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5 tips to handle uninvited parenting advice

I regularly comfort Mamas who've received unwanted parenting tips or advice. At best these can be irritating but at worst they can really sting.

Most recently a Mama had her confidence knocked when a Nursery Worker confidently advised her not to hold her baby so much at home as it was making life difficult for the Nursery Worker caring for the child. This was based on 2 days with a child experiencing nursery for the first time. 

Whilst there's so much I'd like to write about this advice (how does the Nursery Worker know what is happening at home with a family she doesn't know well? She can only be making assumptions. Why is there blame shifting on to a Mum going through the stress of using a Nursery for the first time, for a struggle the Nursery Worker has? What could be the affects on a baby going through a challenging transition if Mum suddenly withdraws her comfort at home?) But here, I want to concentrate on how we can respond. 

When 'advice' like this is confidently given when we didn't ask for it, it can knock our own confidence and feel like a criticism. But it may not be intended that way.

So what can we do in the moment if our brain is fried by these comments and all we want to do is run, cry, yell or all 3?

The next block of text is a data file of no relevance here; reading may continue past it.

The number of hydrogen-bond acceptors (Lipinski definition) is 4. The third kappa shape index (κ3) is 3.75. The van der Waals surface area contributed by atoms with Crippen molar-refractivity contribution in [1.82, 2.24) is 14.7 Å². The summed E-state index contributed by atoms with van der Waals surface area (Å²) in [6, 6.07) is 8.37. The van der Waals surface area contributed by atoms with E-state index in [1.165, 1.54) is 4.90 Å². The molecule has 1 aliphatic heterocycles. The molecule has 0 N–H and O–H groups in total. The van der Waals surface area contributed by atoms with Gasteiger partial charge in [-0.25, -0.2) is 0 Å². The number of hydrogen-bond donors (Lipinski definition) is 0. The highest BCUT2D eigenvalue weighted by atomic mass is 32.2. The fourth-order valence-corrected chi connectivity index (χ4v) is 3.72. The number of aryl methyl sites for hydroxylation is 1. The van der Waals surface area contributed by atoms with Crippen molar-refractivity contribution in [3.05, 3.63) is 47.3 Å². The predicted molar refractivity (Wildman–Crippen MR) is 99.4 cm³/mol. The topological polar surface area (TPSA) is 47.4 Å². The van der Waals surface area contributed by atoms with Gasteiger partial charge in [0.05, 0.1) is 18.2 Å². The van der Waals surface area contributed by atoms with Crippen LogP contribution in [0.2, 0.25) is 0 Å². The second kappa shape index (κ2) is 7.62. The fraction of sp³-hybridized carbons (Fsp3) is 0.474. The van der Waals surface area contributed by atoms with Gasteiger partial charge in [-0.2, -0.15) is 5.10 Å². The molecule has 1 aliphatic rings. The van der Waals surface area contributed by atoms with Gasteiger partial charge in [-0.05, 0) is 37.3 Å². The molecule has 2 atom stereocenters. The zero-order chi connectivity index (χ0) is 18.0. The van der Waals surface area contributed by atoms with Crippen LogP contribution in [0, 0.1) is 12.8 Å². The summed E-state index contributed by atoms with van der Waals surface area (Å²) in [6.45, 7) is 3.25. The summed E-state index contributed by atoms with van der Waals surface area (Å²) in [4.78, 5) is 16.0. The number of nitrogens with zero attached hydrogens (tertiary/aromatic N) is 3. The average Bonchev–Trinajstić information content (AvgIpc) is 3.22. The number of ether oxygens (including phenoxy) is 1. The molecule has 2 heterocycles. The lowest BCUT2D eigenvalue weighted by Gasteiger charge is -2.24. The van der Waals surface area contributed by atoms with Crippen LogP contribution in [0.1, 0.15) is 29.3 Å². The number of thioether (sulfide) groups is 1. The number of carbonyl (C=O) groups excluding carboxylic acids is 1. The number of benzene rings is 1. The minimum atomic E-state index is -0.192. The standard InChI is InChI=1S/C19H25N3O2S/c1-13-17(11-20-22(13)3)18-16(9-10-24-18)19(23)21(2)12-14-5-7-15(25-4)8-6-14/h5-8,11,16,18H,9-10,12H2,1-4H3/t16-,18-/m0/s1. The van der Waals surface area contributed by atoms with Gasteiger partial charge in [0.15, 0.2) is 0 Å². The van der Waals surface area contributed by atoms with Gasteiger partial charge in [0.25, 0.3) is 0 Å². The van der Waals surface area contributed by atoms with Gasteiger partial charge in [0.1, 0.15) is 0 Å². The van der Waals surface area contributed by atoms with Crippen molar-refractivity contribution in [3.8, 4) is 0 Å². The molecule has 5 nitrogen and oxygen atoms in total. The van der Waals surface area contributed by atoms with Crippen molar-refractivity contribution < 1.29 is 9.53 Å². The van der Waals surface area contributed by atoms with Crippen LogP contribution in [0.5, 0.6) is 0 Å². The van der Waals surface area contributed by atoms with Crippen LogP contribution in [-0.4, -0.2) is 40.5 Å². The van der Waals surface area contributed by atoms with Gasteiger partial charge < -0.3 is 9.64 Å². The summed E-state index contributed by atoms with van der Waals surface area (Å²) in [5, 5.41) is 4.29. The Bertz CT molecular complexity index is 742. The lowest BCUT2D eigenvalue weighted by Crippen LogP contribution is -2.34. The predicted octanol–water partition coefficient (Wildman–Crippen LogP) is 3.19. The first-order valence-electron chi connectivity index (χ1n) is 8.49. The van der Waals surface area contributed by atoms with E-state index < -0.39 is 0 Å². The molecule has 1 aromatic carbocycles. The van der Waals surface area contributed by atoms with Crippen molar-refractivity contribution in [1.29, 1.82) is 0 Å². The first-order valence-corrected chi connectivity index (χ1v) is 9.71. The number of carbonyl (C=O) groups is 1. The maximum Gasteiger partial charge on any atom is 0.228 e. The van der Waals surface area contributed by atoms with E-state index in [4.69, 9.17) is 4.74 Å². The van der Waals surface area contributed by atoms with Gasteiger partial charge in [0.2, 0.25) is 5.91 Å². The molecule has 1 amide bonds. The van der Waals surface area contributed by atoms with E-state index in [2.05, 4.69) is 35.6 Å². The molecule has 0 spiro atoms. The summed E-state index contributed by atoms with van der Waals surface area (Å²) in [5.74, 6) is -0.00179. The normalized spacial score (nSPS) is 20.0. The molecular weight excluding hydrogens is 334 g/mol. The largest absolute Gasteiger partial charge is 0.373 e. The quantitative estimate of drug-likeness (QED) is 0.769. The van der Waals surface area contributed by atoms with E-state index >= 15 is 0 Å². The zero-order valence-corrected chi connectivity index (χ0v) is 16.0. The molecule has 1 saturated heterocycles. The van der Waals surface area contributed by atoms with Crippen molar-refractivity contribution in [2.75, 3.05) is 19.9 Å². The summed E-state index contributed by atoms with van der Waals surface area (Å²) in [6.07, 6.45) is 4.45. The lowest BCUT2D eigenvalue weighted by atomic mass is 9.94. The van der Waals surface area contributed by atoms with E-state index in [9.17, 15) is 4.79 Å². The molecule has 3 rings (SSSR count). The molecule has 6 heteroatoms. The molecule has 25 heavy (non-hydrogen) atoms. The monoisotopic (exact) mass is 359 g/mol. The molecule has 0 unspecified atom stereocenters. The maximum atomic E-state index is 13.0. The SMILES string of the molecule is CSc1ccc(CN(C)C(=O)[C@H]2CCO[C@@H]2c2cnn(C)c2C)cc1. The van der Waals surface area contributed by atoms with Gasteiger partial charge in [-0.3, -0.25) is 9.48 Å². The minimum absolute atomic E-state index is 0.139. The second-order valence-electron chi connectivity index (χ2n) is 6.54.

1. Say nothing and take a deep breath. 

2. Consider letting it go. Do you respect this person's opinion a lot? Does the person definitely have the qualifications, experience or knowledge for the unsolicited advice on parenting that they've given? Do they understand and respect your parenting style, you and your child's unique needs? If not, perhaps just let it go with a polite 'thanks for your thoughts!'

3. Postpone the conversation. If you're not sure about letting it go but can't have a discussion with the person in the moment, say so: 'I'd like to discuss this more but it's not a good time for me/ I don't feel good right now/ I need some time to think. Can we talk tomorrow/on the phone/by email.'

4. Ask questions. When you do feel able to discuss it, try questions like these:

  • 'I'm curious, what would be the benefits of me doing that?'

  • 'Are there any downsides to that approach for my relationship/energy levels/bond with my child?'

  • 'Can you explain a bit more how you feel that would help the situation'

  • 'Whats the evidence/research for that, I'd like to read up on it?'

  • 'Thats really different to other advice I've heard, are there different ways to handle this?'

Often people have spoken without much thought, perhaps from their own stress or past experiences, and they may just be repeating something they've been told but never stopped to think about.  It may also be that they didn't explain what they meant properly and when they do, you actually feel much happier. Or they might just back down completely!

5. Own your parenting style. Be confident to reiterate your right as a unique parent to care for your unique child in the way that feels right to you.

  • 'As their parent, I'm not comfortable with that approach'

  • 'That approach doesn't sit well with me, do you have any other suggestions?'

  • 'I wouldn't be able to do that, are you able to support my parenting style?'

You can find your own way of saying these types of things in a way that feels comfortable for you. But you know your child and family best and there's rarely only one right way to achieve a parenting goal. You got this!


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